Danish term meaning 'yellow pages' not distinctive
In TDC Forlag A/S v Medieforlaget Danmark A/S (Case 337/2001), the Danish Supreme Court has ordered the cancellation of the mark FAGBOG (meaning 'yellow pages'). The court overturned a decision of the Maritime and Commercial Court and held that the word is a common expression.
TDC Forlag A/S operates, among other things, a business directory service at its website hosted at 'fagbogdanmark.dk'. It registered the company name Fagbog A/S in 1995 and obtained a trademark registration for the mark FAGBOG TDC on January 24 2000. Medieforlaget Danmark A/S, a publishing company, was established in 1997. It runs a subsidiary under the name IT-Fagbogen ApS that also provides business directory services on the Internet.
TDC Forlag filed an action against Medieforlaget. On July 29 1999 the Maritime Commercial Court issued an interim injunction preventing Medieforlaget's use of (i) the domain name 'ITFagbogen.dk' for its business directory and (ii) the subsidiary name IT-Fagbogen ApS. Medieforlaget appealed to the Supreme Court.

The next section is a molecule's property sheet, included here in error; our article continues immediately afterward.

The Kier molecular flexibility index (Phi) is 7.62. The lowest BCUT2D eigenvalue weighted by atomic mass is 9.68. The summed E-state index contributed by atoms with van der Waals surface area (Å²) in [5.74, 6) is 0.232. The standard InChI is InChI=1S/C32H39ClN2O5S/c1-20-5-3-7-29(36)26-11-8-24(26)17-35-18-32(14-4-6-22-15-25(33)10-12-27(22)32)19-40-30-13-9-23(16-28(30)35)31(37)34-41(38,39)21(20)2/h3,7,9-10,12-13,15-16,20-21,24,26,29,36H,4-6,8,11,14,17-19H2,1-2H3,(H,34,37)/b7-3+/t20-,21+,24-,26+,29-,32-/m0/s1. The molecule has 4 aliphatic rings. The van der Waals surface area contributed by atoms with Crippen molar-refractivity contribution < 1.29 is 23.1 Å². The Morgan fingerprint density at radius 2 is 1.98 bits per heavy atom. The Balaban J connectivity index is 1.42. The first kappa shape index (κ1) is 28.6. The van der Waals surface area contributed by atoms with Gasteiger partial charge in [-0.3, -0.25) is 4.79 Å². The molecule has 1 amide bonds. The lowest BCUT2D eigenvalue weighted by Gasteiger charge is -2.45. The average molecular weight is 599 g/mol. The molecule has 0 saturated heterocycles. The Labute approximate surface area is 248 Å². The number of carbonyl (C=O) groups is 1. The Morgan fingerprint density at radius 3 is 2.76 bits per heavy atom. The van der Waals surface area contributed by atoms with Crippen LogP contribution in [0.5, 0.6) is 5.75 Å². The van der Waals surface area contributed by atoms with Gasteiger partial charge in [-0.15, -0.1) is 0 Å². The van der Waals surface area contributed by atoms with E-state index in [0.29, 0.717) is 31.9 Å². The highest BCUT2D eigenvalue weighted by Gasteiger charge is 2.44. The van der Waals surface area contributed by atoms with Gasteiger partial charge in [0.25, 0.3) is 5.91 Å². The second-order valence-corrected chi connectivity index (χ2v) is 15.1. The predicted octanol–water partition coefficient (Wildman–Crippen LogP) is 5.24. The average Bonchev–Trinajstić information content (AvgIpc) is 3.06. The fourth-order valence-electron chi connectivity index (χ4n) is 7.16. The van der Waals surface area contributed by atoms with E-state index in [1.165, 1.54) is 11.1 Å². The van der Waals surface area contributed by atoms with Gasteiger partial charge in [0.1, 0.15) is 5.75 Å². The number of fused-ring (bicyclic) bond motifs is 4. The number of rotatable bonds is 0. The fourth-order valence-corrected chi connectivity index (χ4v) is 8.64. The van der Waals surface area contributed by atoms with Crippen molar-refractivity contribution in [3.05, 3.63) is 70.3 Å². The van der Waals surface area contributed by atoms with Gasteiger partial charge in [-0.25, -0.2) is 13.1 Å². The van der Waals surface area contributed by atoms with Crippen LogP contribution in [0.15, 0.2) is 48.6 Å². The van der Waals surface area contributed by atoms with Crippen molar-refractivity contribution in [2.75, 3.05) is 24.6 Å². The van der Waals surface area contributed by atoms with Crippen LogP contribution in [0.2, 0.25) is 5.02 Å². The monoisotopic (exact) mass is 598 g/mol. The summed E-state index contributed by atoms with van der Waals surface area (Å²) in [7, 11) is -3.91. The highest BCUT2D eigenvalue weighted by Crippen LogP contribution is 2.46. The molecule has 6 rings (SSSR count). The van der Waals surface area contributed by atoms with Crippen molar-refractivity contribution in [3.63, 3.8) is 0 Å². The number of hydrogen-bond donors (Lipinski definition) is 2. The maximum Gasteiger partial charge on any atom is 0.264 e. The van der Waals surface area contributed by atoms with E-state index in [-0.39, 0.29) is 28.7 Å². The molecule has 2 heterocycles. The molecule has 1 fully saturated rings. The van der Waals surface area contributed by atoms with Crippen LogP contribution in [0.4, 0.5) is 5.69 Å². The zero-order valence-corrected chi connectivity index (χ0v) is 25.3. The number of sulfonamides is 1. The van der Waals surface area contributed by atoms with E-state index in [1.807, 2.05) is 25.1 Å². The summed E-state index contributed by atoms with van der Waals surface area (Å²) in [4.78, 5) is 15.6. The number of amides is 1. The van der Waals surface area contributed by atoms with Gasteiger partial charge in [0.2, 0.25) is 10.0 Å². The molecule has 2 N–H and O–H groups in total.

Medieforlaget argued that FAGBOG was not distinctive as it is a common expression.
TDC Forlag responded that FAGBOG was protected as follows:
- as a trademark under Section 3 of the Trademark Act;
- as a trade name under Sections 1 and 5 of the Marketing Practices Act; and
- as a company name under both Section 2 of the Private Limited Companies Act and Section 153 of the Public Limited Companies Act.
The Supreme Court overturned the decision of the Maritime and Commercial Court, and upheld Medieforlaget's appeal. It stated that FAGBOG is a common expression and the question of whether TDC Forlag had obtained rights in the mark depended on whether it had obtained sufficient distinctiveness through use. However, the court held that this was not the case.
Consequently, the court held that the FAGBOG registration was unlawful and should be cancelled. As a result, Medieforlaget had not infringed any trademark rights and had not violated the Marketing Practices Act or the aforementioned company acts.
The court awarded damages of Dkr245,000.
Mads Marstrand-Jorgensen, Norsker & Jacoby, Copenhagen
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